From 1 November 2021, all directors of Australian registered bodies corporate are required to apply for a director identification number (DIN). The DIN regime, administered by the Australian Business Registry Services (ABRS) and managed by the Australian Taxation Office, has been introduced in order to prevent illegal phoenix activity, track directors’ involvement across different companies and prevent the use of false or fraudulent director identities. DINs are unique 15-digit identifiers assigned to directors for life, and involve a free, once-off application.
Who must obtain a DIN?
All directors and alternate directors of:
- companies, registered Australian bodies and registered foreign companies under the Corporations Act 2001, and
- Aboriginal and Torres Strait Islander corporations registered under the Corporations (Aboriginal and Torres Strait Islander) (CATSI) Act 2006
must obtain a DIN. Directors themselves must apply for their own DIN to verify their identity.
Company secretaries, external administers, sole traders, partners in a partnership and directors of unregistered bodies do not need a DIN.
When are the deadlines?
There are different deadlines for applying for a DIN, depending on a director’s appointment date. Existing company directors (appointed before 31 October 2021), have until 30 November 2022 to apply for a DIN. Directors who are appointed between 1 November 2021 and 4 April 2022 have 28 days within their appointment to apply. All directors appointed after 4 April 2022 are required to apply for a DIN before their appointment. There are different time frames for CATSI Act directors.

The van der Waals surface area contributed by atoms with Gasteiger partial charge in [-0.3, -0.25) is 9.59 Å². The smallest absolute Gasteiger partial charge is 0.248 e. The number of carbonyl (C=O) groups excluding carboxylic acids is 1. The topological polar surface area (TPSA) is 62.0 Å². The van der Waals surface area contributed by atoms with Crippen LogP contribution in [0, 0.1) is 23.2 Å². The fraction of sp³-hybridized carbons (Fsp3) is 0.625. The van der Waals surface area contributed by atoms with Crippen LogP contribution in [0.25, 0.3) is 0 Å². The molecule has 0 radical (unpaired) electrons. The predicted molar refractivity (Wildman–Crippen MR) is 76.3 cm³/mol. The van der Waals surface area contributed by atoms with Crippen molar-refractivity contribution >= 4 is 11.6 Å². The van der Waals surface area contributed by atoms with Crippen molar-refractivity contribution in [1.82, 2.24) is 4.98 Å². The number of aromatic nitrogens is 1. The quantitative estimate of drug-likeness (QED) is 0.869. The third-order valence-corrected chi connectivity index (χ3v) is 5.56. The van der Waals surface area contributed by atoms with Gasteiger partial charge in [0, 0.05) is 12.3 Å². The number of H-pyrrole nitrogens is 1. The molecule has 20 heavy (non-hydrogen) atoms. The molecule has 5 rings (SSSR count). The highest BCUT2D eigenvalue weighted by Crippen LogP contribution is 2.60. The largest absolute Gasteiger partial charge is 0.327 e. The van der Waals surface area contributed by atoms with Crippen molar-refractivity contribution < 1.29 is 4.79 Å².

How do directors apply?
Directors can apply for a DIN using their myGovID through the myGov website. A tax file number, residential address and two documents to verify identity are required for the short process. Alternatively, applications can also be made via phone or paper form. Note that foreign directors can only apply for a DIN through the paper form.
What are the penalties for non-compliance?
Failure to apply within the required time frames can result in an infringement notice and civil or criminal penalties. Other offences also include applying for multiple DINs and providing false DINs to a Commonwealth body, company or registered body.
More information on the DIN regime can be found at the ABRS website.
Further information provided by our team regarding a previous reform to combat illegal phoenix activity is available here.
This article was written by Principal Mark Fitzgerald and Law Graduate Meg Ryan. For advice or information about your obligations as a Director, please contact Mark Fitzgerald.